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Flower goes over need for unity
England's 5-0 Ashes whitewash was not the key reason for Andy Flower stepping down as team director.
England and Wales Cricket Board (ECB) chairman Giles Clarke revealed Flower opted to leave his post after deciding the team director should be directly involved in all three formats.
Flower handed over the coaching duties of the limited-overs teams to Ashley Giles 14 months ago, but after speaking with new ECB managing director Paul Downton in the past week it was agreed that situation that was no longer tenable as England plot a new era.
Flower, who won the Ashes three times during his five-year tenure, therefore opted to stand down.
"This was Andy's decision," Clarke said at a press conference in Melbourne.
"He felt going forward - in the new (Alastair) Cook era that the three formats should be unified under one coach.
"That was his fundamental decision.
"Once that decision had been reached then he didn't want to be coach of all three it was clear what his next decision would be."
Flower indicated a unified leadership team was needed for England to make "significant progress" in a statement released by the ECB to confirm his departure.
"In order for England cricket to make significant progress, I believe the team director - together with the respective captains - needs to be responsible across all formats...to positively influence the rebuilding process," Flower said.
"This will ensure complete clarity and continuity...and having stepped aside from the limited-overs squads 14 months ago, that is not something I am able to do.
"I do not therefore feel that starting the process would be in the best interests of all involved at what is a pivotal time for England cricket."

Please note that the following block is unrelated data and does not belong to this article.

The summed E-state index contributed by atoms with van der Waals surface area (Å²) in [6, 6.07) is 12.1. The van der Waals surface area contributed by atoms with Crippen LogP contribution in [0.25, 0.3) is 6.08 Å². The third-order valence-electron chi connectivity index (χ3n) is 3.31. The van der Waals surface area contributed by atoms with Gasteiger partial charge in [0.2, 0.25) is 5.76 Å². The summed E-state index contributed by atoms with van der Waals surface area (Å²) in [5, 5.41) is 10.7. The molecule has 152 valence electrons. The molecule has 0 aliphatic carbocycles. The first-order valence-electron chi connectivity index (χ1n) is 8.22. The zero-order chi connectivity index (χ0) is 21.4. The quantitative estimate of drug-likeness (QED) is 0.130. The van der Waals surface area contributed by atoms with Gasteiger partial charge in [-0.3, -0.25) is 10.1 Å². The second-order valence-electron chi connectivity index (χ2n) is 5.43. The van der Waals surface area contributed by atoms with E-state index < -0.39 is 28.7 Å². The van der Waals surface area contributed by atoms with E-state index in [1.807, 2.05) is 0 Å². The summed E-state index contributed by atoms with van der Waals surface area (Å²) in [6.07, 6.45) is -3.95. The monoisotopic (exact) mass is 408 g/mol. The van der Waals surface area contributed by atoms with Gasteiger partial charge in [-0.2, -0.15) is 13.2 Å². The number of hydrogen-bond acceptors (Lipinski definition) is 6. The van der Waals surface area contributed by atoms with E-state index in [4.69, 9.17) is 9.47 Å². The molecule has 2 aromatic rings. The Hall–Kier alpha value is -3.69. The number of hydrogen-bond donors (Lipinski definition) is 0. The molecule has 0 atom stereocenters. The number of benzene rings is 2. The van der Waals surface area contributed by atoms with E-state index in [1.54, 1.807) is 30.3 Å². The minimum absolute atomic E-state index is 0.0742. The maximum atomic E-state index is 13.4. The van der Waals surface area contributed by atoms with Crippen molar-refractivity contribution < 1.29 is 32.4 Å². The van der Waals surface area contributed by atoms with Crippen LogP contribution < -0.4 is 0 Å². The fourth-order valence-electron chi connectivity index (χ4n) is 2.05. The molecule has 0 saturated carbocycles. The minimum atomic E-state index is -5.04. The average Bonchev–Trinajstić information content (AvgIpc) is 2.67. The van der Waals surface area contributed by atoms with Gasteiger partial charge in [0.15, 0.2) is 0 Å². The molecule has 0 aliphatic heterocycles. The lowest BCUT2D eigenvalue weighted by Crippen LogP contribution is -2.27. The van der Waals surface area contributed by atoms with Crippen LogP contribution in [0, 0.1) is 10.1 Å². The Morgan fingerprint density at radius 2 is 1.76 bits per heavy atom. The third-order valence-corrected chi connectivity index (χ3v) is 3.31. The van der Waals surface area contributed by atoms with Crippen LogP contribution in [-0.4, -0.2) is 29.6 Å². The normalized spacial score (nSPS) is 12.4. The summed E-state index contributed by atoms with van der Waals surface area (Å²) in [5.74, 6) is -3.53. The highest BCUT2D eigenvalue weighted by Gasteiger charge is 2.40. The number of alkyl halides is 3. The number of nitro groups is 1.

Last month, the day after whitewash was confirmed with a 281-run defeat in Sydney, Flower stressed his appetite for the battles ahead.
Three and a half weeks on, however, he felt unable to complete that task. Flower is instead set to take on an yet-to-be-determined role at the ECB, most likely working in player development.
Clarke did not put a timeframe on when a successor would be appointed, although Giles appears well placed after being ushered in as his understudy.
The former Warwickshire boss was praised, without commitment, by Clarke who said Downton would begin a process to find Flower's replacement.
It is a task he has time to mull over, with England not due to play a Test match until they host Sri Lanka at Lord's on June 12.
"He (Giles) is a very strong candidate," Clarke said.
"Ashley is a very valued employee of the ECB, We all have the highest regard for him both as a man and as a coach.
"There may well be other outstanding candidates that emerge it will be a matter for Paul and those he chooses to advise him on that to decide who the right person is."
Clarke backed Cook to remain as skipper of the Test and ODI teams.
Cook had revealed some self doubt about his captaincy during the 4-1 ODI series defeat in Australia, but will now meet Downton in the coming weeks to discuss the direction of the England team.
"I expect Alastair Cook to be captain of the team for the first Test next summer and for the ODIs at home," Clarke said.